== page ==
The following presentation was given by Gregory Elich at the International Symposium on Concluding a Peace Treaty on the Korean Peninsula held on July 26, 2013 at Seoul Women’s Plaza, South Korea, on the occasion of the 60th anniversary of the signing of the Korean War armistice.
Gregory Elich is the author of Strange liberators : Militarism, Mayhem, and the Pursuit of Profit (2006), and is on the Advisory Board of the Korea Policy Institute.
I welcome this symposium’s call for replacing the armistice agreement with a peace treaty. Such a development would substantially reduce tensions in Northeast Asia and create an environment conducive to improving inter-Korean relations. By any human evaluation, the time for a peace treaty is long overdue.
The United States not only has the central role to play in the peace treaty process, it also presents the greatest challenge to its achievement. Although a peace treaty would serve the interests of the peoples of Northeast Asia, it has little or no intrinsic value for U.S. leaders. From their standpoint, a peace treaty has value only as a carrot to be dangled before North Korea in order to encourage denuclearization. Indeed, from the standpoint of U.S. geopolitical interests, there are certain advantages in maintaining a state of tension on the Korean Peninsula, as long as events can be controlled.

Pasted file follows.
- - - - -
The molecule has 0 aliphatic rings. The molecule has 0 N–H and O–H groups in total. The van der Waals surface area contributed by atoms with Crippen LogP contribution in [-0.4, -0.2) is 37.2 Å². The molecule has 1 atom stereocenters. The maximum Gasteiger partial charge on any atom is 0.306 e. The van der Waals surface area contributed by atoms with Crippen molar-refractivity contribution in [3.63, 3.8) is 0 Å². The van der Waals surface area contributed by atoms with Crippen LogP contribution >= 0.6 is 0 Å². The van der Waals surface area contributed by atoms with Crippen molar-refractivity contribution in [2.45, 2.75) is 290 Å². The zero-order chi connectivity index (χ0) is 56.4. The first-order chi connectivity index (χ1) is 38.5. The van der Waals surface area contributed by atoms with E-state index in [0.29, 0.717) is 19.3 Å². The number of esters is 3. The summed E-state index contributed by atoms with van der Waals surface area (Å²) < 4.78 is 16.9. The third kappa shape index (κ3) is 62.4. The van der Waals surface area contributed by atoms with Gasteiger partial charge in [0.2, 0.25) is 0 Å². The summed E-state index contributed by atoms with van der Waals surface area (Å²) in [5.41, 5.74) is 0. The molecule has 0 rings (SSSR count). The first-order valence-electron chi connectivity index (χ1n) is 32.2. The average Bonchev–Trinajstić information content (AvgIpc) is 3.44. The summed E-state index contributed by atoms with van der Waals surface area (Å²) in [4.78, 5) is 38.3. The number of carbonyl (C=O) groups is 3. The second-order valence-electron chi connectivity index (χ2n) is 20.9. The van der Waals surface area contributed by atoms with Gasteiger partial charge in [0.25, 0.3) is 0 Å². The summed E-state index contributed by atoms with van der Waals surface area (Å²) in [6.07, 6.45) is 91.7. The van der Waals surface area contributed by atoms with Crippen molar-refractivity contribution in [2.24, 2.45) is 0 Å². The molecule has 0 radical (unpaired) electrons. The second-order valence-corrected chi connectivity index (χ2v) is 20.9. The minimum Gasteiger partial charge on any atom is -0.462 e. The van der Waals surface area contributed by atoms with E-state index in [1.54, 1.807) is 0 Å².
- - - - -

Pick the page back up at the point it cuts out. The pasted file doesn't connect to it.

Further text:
No progress can be made toward a peace treaty unless negotiations take place, and U.S. and South Korean leaders present a consistent message, saying that talks cannot take place unless North Korea first begins to denuclearize. In essence, this is a way of ruling out dialogue altogether. It is difficult to see what North Korea would have to gain from talks in which it must first meet American end objectives before discussion could even proceed on what, if anything, the United States might be willing to offer in return.